I haven’t updated my blog in over a year; I used to write every day, but that was when I was (really very) sick and had something to write about. And didn’t have to go to work because I was bed-bound. I think the fact that I was on all manner of very relaxing, consciousness altering pharmaceuticals (morphine anyone?) might have helped. But when the tumours started to shrink, and the scars to heal, I found I had nothing to say. And so my blog has been neglected.
But recently something happened which made me think I had a blog post left in me yet: I went back to school.
I was a teacher for many years but it’s a hard profession, and when I found myself weeping into the bookshelves at the local library in despair at the thought of going back to school, I knew it was time to leave teaching. And I did what many an English teacher before me has done: became a copy editor. After all, we are pretty much the only people left who care about things like semi-colons, gerundives, and The Oxford Comma (special insider teacher/copy editor joke: I’ve just used one). And don’t even get me started on ending sentences with prepositions. But when you are a teacher in your heart, whether you like it or not, you are a teacher. So, sighing heavily, I started teaching again this year, after nearly a decade out of the classroom.
I feel as if I have come home. Admittedly to a rather dippy hippy woo-woo country estate, filled with idiosyncratic uncles, batty aunts and whimsical cousins with names like Paisley Peace and, contrarily, Storm. Let me be clear, though: I love it. But there is no doubt that the extent of eccentricity is extraordinarily high.
The first day of term is a case in point: the teachers have a staff meeting. So far, so National Curriculum. But then we go outside and stand in a circle. Thirty teachers standing outside in a circle is not so difficult to picture. Until we had to skip – you heard me: SKIP – around trying to get in touch with our joy. And then we were instructed to break the circle and run around, embracing happiness. Picture it: 30 middle-aged teachers leaping about with their arms in the air shrieking with hysterical laughter. As I clutched my stomach, cackling and snorting (as you do) uproariously, the headmistress put her arm around me, beaming. “This wasn’t in your job description, was it?” she laughed merrily before bouncing off, arms aloft as she cavorted about, embracing the joy.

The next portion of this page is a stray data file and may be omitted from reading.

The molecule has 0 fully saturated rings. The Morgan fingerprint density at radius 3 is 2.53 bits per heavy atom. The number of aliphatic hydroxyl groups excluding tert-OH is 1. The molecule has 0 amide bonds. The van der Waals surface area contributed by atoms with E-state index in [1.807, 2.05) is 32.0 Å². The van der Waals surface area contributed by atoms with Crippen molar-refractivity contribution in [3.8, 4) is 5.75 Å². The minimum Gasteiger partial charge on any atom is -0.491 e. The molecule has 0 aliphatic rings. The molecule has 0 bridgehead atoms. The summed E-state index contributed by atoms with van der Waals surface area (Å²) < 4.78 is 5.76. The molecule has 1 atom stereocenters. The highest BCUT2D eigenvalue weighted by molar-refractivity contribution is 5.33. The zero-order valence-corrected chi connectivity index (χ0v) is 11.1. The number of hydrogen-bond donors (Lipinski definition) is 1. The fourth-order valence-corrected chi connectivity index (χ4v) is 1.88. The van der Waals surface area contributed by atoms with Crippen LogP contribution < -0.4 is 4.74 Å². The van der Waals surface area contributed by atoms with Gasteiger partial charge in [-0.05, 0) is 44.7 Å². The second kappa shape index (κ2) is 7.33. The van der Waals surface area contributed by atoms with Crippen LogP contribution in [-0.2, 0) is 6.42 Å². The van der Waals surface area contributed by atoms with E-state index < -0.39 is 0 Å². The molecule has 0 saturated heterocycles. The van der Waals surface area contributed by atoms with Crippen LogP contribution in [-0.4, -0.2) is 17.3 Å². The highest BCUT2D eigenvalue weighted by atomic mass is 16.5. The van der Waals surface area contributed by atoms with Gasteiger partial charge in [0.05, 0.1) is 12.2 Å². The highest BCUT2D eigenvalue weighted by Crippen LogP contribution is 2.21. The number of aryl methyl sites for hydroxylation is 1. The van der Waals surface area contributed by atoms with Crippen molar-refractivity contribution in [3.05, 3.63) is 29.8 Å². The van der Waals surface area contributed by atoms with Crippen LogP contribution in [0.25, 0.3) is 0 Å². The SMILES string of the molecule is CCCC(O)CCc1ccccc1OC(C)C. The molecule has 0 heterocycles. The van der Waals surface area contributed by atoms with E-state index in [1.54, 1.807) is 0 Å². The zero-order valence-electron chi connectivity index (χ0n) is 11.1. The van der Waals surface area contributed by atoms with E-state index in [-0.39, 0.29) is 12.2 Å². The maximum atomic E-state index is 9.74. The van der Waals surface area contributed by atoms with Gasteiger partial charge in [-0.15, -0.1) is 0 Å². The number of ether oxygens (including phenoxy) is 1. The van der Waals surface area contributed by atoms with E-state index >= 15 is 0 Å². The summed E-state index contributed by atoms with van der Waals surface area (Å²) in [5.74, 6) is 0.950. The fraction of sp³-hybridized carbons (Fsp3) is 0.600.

And then we went off to have faculty meetings. And we were back to being sensible again.
And when I found myself telling my friends about my day, and they all laughed at me in stunned horror, I knew that, much as I was laughing about it, I was in the right place. I would much rather be working with people who can laugh at themselves, who want to invite joy into their lives than with “normal” folks. And even though I struggled with the bit where we had to bend down and touch the earth and then reach towards the sun encircling all that warmth and imagine bringing the warmth into the classroom (mostly because one of the aforementioned tumours was in my hip and the hip replacement, though a miracle, does mean that bending down is not my favourite movement. Or maybe that’s just my age), I knew that if I were a parent, I would want my child’s teachers to bring warmth into their classroom and make my child feel loved. Because education is about so much more than just filling a child’s head with knowledge – it’s about helping them find out about who they are. And heaven knows that these days if anyone needs to know anything, they just ask The Google.
Just the other day our German exchange student came into the staffroom (and by staffroom, I mean broom cupboard) and said: “Ze children are playing soccer and guitar outside and ze teachers are laffing loudly inside. Zis is a very happy school, ja.” And I thought that that pretty much summed it up.